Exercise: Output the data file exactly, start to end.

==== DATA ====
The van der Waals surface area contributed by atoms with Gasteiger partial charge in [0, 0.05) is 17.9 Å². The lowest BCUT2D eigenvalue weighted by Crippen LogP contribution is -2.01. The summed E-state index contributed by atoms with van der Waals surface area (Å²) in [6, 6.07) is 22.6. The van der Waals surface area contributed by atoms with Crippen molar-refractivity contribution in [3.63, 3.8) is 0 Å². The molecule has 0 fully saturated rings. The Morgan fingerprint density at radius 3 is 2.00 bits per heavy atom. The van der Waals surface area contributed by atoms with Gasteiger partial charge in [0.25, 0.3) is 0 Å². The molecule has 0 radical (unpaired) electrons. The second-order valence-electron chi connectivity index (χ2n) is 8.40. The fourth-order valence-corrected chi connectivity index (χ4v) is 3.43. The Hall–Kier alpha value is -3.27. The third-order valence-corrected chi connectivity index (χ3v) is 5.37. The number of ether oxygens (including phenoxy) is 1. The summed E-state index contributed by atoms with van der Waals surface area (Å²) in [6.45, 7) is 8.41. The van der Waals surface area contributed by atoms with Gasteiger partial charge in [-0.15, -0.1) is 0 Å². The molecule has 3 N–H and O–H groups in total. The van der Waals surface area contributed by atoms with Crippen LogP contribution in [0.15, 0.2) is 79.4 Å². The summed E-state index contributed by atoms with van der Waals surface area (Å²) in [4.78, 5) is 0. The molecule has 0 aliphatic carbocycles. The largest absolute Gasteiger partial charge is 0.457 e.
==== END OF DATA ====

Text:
The van der Waals surface area contributed by atoms with Gasteiger partial charge in [0, 0.05) is 17.9 Å². The lowest BCUT2D eigenvalue weighted by Crippen LogP contribution is -2.01. The summed E-state index contributed by atoms with van der Waals surface area (Å²) in [6, 6.07) is 22.6. The van der Waals surface area contributed by atoms with Crippen molar-refractivity contribution in [3.63, 3.8) is 0 Å². The molecule has 0 fully saturated rings. The Morgan fingerprint density at radius 3 is 2.00 bits per heavy atom. The van der Waals surface area contributed by atoms with Gasteiger partial charge in [0.25, 0.3) is 0 Å². The molecule has 0 radical (unpaired) electrons. The second-order valence-electron chi connectivity index (χ2n) is 8.40. The fourth-order valence-corrected chi connectivity index (χ4v) is 3.43. The Hall–Kier alpha value is -3.27. The third-order valence-corrected chi connectivity index (χ3v) is 5.37. The number of ether oxygens (including phenoxy) is 1. The summed E-state index contributed by atoms with van der Waals surface area (Å²) in [6.45, 7) is 8.41. The van der Waals surface area contributed by atoms with Gasteiger partial charge in [-0.15, -0.1) is 0 Å². The molecule has 3 N–H and O–H groups in total. The van der Waals surface area contributed by atoms with Crippen LogP contribution in [0.15, 0.2) is 79.4 Å². The summed E-state index contributed by atoms with van der Waals surface area (Å²) in [4.78, 5) is 0. The molecule has 0 aliphatic carbocycles. The largest absolute Gasteiger partial charge is 0.457 e.